# Revision history [back]

Ragarding the first question, you should understand that when you write

sage: A = matrix(2,2,var('a', 'b', 'c', 'd'))


A is a Python name, that is a kind of pointer to the matrix object, but the matrix object doesn't know anything about which names point to it. For example, you can then do:

sage: B = A


Here B is just another Python name pointing to the very same object in memory as you can check with:

sage: B is A
True


So, if you want to type A.as_symbol(), there is nowhere in the matrix object that registered the fact that the matrix has "A" as a string representation.

Of course, there could be cumbersome ways to try to find one of the Python names of the matrix object within the locals() dictionary and pick the first one that appears, but it is kind of artificial (maybe a good exercise to understand what appends with Python names though).

Regarding the second question, it is a bit different, since the symbolic variable knows a string reprentation, and you can even tune a latex one as follows:

sage: A = SR.var('A', latex_name="\Bold{A}")
sage: B = SR.var('B', latex_name="\Bold{B}")
sage: c = SR.var('c')
sage: A*B
A*B
sage: latex(A*B)
{\Bold{A}} {\Bold{B}}

sage: e = (A+B)*c
sage: e
(A + B)*c
sage: e.expand()
A*c + B*c
sage: latex(e.expand())
{\Bold{A}} c + {\Bold{B}} c


Ragarding the first question, you should understand that when you write

sage: A = matrix(2,2,var('a', 'b', 'c', 'd'))


A is a Python name, that is a kind of pointer to the matrix object, but the matrix object doesn't know anything about which names point to it. For example, you can then do:

sage: B = A


Here B is just another Python name pointing to the very same object in memory as you can check with:

sage: B is A
True


So, if you want to type A.as_symbol(), there is nowhere in the matrix object that registered the fact that the matrix has "A" as a string representation.

Of course, there could be cumbersome ways to try to find one of the Python names of the matrix object within the locals() dictionary and pick the first one that appears, but it is kind of artificial (maybe a good exercise to understand what appends with Python names though).though). A limited list is provided by show_identifiers()

Regarding the second question, it is a bit different, since the symbolic variable knows a string reprentation, and you can even tune a latex one as follows:

sage: A = SR.var('A', latex_name="\Bold{A}")
sage: B = SR.var('B', latex_name="\Bold{B}")
sage: c = SR.var('c')
sage: A*B
A*B
sage: latex(A*B)
{\Bold{A}} {\Bold{B}}

sage: e = (A+B)*c
sage: e
(A + B)*c
sage: e.expand()
A*c + B*c
sage: latex(e.expand())
{\Bold{A}} c + {\Bold{B}} c


Ragarding the first question, you should understand that when you write write:

sage: A = matrix(2,2,var('a', 'b', 'c', 'd'))


A is a Python name, that is a kind of pointer to the matrix object, but the matrix object doesn't know anything about which names point to it. For example, you can then do:

sage: B = A


Here B is just another Python name pointing to the very same object in memory as you can check with:

sage: B is A
True


So, if you want to type A.as_symbol(), there is nowhere in the matrix object that registered the fact that the matrix has "A" as a string representation.

Of course, there could be cumbersome ways to try to find We can define a function that finds one of the Python names of the matrix object within the locals()globals() dictionary and pick the first one that appears, appears (and that is not ugly like _42), but it is kind of artificial (maybe a good exercise to understand what appends with Python names though). A limited list is provided by show_identifiers()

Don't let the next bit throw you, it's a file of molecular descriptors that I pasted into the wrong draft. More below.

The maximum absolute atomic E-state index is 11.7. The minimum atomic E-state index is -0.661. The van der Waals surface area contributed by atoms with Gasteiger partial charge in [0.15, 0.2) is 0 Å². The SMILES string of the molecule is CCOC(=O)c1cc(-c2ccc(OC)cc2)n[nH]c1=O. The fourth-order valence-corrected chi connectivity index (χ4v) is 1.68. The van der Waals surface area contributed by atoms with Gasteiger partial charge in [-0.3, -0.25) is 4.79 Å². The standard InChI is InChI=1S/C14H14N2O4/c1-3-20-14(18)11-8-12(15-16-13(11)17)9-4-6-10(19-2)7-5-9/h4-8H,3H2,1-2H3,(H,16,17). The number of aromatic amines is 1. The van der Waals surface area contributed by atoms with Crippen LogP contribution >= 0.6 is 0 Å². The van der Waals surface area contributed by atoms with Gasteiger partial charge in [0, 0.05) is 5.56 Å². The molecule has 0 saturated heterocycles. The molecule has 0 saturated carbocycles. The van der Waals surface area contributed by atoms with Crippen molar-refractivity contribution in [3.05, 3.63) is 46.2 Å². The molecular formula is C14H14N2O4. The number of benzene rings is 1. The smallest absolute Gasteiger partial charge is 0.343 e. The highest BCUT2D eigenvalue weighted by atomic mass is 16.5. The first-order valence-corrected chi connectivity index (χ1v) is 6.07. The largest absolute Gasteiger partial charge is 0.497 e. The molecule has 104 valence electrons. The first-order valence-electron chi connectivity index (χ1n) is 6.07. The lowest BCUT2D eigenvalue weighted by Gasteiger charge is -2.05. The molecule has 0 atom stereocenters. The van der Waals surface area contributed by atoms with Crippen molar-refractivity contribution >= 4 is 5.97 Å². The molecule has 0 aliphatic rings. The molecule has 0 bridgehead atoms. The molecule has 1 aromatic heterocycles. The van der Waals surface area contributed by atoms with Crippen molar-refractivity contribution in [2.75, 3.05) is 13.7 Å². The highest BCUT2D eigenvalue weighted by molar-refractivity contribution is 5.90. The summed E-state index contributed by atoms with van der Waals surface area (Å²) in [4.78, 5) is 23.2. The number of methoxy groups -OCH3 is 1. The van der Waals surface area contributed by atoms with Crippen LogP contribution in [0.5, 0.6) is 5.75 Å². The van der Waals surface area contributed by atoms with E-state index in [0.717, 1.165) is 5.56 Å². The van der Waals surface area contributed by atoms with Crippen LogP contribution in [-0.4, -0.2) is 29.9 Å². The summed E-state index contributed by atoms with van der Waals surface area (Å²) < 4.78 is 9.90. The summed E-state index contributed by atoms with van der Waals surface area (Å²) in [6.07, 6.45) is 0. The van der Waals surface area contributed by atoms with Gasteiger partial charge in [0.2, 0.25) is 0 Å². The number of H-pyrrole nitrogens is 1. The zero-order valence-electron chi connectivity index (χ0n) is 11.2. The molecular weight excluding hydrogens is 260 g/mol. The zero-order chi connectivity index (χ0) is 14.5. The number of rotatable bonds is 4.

artificial, like:

sage: def sym(a): ....: for i in globals(): ....: if not i.startswith('_') and globals()[i] is a: ....: return SR.var(i, latex_name="Bold{{{}}}".format(i))

You have:

sage: latex(sym(A))
{\Bold{A}}


But of course:

sage: latex(sym(B))
{\Bold{A}}


Regarding the second question, it is a bit different, since the symbolic variable knows a string reprentation, reprentation of itself, and you can even tune a latex one as follows:

sage: A = SR.var('A', latex_name="\Bold{A}")
sage: B = SR.var('B', latex_name="\Bold{B}")
sage: c = SR.var('c')
sage: A*B
A*B
sage: latex(A*B)
{\Bold{A}} {\Bold{B}}

sage: e = (A+B)*c
sage: e
(A + B)*c
sage: e.expand()
A*c + B*c
sage: latex(e.expand())
{\Bold{A}} c + {\Bold{B}} c


Ragarding the first question, you should understand that when you write:

sage: A = matrix(2,2,var('a', 'b', 'c', 'd'))


A is a Python name, that is a kind of pointer to the matrix object, but the matrix object doesn't know anything about which names point to it. For example, you can then do:

sage: B = A


Here B is just another Python name pointing to the very same object in memory as you can check with:

sage: B is A
True


So, if you want to type A.as_symbol(), there is nowhere in the matrix object that registered the fact that the matrix has "A" as a string representation.

We can define a function that finds one of the Python names of the matrix object within the globals() dictionary and pick the first one that appears (and that is not ugly like _42), but it is kind of artificial, like:

sage: def sym(a):
....:     for i in globals():
....:         if not i.startswith('_') and globals()[i] is a:
....:             return SR.var(i, latex_name="Bold{{{}}}".format(i))latex_name="\Bold{{{}}}".format(i))


You have:

sage: latex(sym(A))
{\Bold{A}}


But of course:

sage: latex(sym(B))
{\Bold{A}}


Regarding the second question, it is a bit different, since the symbolic variable knows a string reprentation of itself, and you can even tune a latex one as follows:

sage: A = SR.var('A', latex_name="\Bold{A}")
sage: B = SR.var('B', latex_name="\Bold{B}")
sage: c = SR.var('c')
sage: A*B
A*B
sage: latex(A*B)
{\Bold{A}} {\Bold{B}}

sage: e = (A+B)*c
sage: e
(A + B)*c
sage: e.expand()
A*c + B*c
sage: latex(e.expand())
{\Bold{A}} c + {\Bold{B}} c